uproot

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English[edit]

Pronunciation[edit]

A skidder being used to uproot (etymology 1, sense 1.1) a tree stump.

Etymology 1[edit]

PIE word
*wréh₂ds

From up- (prefix indicating a higher direction or position) +‎ root (to tear up by the roots; (figuratively) to remove forcibly from a place; to eradicate, exterminate, verb).[1] Root is derived from root (underground part of a plant, noun), from Middle English rote,[2] from Old English rōt, rōte, from Old Norse rót, from Proto-Germanic *wrōts, ultimately from Proto-Indo-European *wréh₂ds (root).

Verb[edit]

uproot (third-person singular simple present uproots, present participle uprooting, simple past and past participle uprooted)

  1. (transitive)
    1. To tear up (a plant, etc.) by the roots, or as if by the roots; to extirpate, to root up.
      Synonyms: deracinate, disroot, grub up, outroot, rout, unroot
    2. (figuratively) To destroy (something) utterly; to eradicate, exterminate.
      Synonyms: annihilate, obliterate; see also Thesaurus:destroy
    3. (figuratively) To remove (someone or something) from a familiar circumstance, especially suddenly and unwillingly.
  2. (intransitive, reflexive) Of oneself or someone: to move away from a familiar environment (for example, to live elsewhere).
Conjugation[edit]
Derived terms[edit]
Translations[edit]

Noun[edit]

uproot (plural uproots)

  1. The act of uprooting something.
    • 2014, Alexander Claver, Dutch Commerce and Chinese Merchants in Java (page 174)
      With the uproot of the Chinese commercial system in the 1890s such a crisis was bound to surface.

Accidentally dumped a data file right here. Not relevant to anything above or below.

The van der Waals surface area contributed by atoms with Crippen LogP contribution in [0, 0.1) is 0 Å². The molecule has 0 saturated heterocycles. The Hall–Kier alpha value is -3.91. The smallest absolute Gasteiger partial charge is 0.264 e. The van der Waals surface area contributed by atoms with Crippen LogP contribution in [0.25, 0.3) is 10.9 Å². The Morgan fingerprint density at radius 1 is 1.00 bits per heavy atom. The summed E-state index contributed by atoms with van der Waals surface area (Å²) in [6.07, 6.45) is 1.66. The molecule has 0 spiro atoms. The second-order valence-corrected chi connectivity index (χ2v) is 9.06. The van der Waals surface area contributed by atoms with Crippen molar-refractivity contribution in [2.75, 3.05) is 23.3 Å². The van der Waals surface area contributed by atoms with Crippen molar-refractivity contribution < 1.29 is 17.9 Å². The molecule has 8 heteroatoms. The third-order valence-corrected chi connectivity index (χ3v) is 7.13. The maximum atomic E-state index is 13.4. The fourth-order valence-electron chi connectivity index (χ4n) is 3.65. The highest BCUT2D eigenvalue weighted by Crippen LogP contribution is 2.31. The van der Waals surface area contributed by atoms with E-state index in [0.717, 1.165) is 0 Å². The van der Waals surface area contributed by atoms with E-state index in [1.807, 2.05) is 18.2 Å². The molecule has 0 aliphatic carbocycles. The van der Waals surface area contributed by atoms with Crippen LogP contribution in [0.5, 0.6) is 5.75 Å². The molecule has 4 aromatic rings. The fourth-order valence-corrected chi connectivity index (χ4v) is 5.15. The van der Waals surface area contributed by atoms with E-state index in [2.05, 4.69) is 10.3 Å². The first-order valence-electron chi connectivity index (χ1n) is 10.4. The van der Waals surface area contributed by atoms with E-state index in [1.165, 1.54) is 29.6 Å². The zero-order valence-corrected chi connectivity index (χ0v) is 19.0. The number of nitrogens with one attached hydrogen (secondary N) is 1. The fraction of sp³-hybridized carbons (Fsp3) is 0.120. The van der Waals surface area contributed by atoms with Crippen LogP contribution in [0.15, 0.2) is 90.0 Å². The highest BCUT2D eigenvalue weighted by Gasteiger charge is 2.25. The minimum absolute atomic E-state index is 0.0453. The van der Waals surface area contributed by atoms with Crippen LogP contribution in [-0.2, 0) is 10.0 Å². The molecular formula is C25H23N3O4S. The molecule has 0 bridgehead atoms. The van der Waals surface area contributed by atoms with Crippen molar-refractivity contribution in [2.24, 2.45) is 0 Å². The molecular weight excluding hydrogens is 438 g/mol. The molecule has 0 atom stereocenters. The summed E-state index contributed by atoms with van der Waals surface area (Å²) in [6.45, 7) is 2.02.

Etymology 2[edit]

From up- (prefix indicating a higher direction or position) +‎ root (of a pig or other animal: to dig or turn up with the snout; to search as if by digging in soil, rummage, verb).[3] Root is derived from Middle English wroten (to dig or turn up with the snout; to remove soil, dig up),[4] from Old English wrōtan (to dig or turn up with the snout), from Proto-Germanic *wrōtaną (to dig or turn up with the snout); further etymology uncertain.

Verb[edit]

uproot (third-person singular simple present uproots, present participle uprooting, simple past and past participle uprooted)

  1. (transitive) Of a pig or other animal: to dig up (something in the ground) using the snout; to rummage for (something) in the ground; to grub up, to root, to rout.
Translations[edit]

References[edit]

  1. ^ uproot, v.1”, in OED Online Paid subscription required, Oxford, Oxfordshire: Oxford University Press, March 2021; “uproot, v.”, in Lexico, Dictionary.com; Oxford University Press, 2019–2022.
  2. ^ rọ̄te, n.(4)”, in MED Online, Ann Arbor, Mich.: University of Michigan, 2007.
  3. ^ uproot, v.2”, in OED Online Paid subscription required, Oxford, Oxfordshire: Oxford University Press, December 2020.
  4. ^ wrọ̄ten, v.”, in MED Online, Ann Arbor, Mich.: University of Michigan, 2007.

Anagrams[edit]